One of America's hottest jam bands continues to mine the bottomless repertoire of the Grateful Dead. On their third album, Jazz Is Dead breathes new life into classics that Deadheads haven't ever gotten enough of. The intuition between guitarist Jimmy Herring (Aquarium Rescue Unit, Allman Brothers Band, Phil Lesh & Friends), bassist Alphonso Johnson (Miles Davis, Weather Report, Billy Cobham, The Other Ones), and keyboardist T Lavitz and drummer Rod Morgenstein of the Dixie Dregs has become more uncanny over the past few years as they have immersed themselves in the Dead's post-psychedelic canon.
Great Sky River was recorded live at the IMAC Theater in Huntington, NY, and it's their most accessible and well-executed disc to date. "China Cat Sunflower is the ideal way to kick off such a set, jumping right into the thump and grind to give the uninitiated something to latch onto. "St. Stephen/The Eleven is appropriately meditative and groovy by turns, and Johnson's solo reconfirms his status as a bass genius. Lavitz runs hell bent for leather through "Blues For Allah , boggling the mind even without controlled substances, and the vibe of "Terrapin Station is right on the money. They venture just deeply enough into "Dark Star to light the fire without totally wearing out one of the Dead's most fatigued sacred cows. Initially, "Morning Dew seems a bit too reserved to close out such a solid set, but the energy builds in the last couple of minutes to finish up on a strong note.
There's not much to quibble about here. The absence of vocals on "Estimated Prophet and "Terrapin Station is a bit unsettling at first, but the band manages to develop the melodic content exceedingly well to cover that gap. The "Drums & Jam segment falls a little short of the usual Dead expectations, if only because the dual force of Mickey Hart and Bill Kreutzmann was so hard to live up to. No disrespect meant to Morgenstein, who handles the task as well as possible. This is difficult material to revisit convincingly, even if your name is Lesh or Weir. Jazz Is Dead continues to ensure that the music of Garcia and company doesn't fade into foggy, nostalgic oblivion anytime soon.
Track Listing: China Cat Sunflower; Estimated Prophet; St. Stephen/The Eleven; Drums & Jam; Blues For Allah; Terrapin Station/Dark Star; Terrapin 2; Morning Dew.
Personnel: Jimmy Herring, guitar; Alphonso Johnson, bass and Chapman stick; T Lavitz, keyboards; Rod Morgenstein, drums.
Jazz and the blues--because together this musical brother and sister speak from our nation's days of the current cultural affairs and the authenticity and truth of a place where the rhythms held the pulse and the drums the heartbeat, representing every step closer the meat on the bone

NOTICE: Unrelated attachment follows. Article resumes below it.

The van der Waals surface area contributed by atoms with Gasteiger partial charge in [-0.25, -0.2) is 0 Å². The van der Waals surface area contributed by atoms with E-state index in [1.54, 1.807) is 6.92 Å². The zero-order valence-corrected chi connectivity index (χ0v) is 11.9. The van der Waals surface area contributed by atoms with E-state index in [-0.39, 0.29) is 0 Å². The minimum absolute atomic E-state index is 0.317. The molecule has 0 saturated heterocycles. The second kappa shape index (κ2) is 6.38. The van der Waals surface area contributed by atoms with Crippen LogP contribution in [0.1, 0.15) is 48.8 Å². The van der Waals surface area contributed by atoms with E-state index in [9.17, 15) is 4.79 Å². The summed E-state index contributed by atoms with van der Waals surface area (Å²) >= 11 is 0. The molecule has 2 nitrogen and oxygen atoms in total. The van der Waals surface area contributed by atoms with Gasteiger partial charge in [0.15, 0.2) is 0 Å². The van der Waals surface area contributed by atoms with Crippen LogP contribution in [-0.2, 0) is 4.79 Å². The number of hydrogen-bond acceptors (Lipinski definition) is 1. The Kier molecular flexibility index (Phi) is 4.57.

Jazz and the blues--because together this musical brother and sister speak from our nation's days of the current cultural affairs and the authenticity and truth of a place where the rhythms held the pulse and the drums the heartbeat, representing every step closer the meat on the bone. Feet in the dirt, or barefoot on a stage with sequins--it's soul beats in my chest.
I was first exposed to jazz while others listened to surf music in the '50s and '60s, it was Monk, Miles, Satchmo and Ella, Rosemary Clooney and Julie London followed. Margaret Whiting, Les McCann, Willie Bobo, Andy Simpkins, Snooky Young, Bill Basie and Helen Humes. The first time I heard Topsy, Take 2, I about passed out at the age of ten.
I've hung with Les McCann who more than 30 years after our first meeting became my duet partner on my CD, Don't Go To Strangers. Karen Hernandez from the start, Jack Le Compte on drums, Lou Shoch on bass, Steve Rawlins as my arranger and pianist, Grant Geissman - guitar genius, Nolan Shaheed, Richard Simon, and more. The big boys. My Red Hot Papas. The best show I ever attended was...
I met Helen Humes first back in 1981 and helped turn one Playboy Jazz Festival night into her tribute, bring the Basie Band to stage, her joy boys. Before she took the stage for the last time to sing, If I could Be With You One Hour Tonight thousands of copies of the newspaper I wrote for carried her story. It was kismet, her being held by Joe Williams backstage. Soon in my life were the great Linda Hopkins who told me I sang the song she wrote better than her, which floored me of course, the energizing Barbara Morrison and the stellar Marilyn Maye who guided me professionally.
My advice to new listeners... let your backbone slip and feel your body stripping back the barriers that prevent us from being one with the music.
Remember none of us are strangers, we just haven't met yet.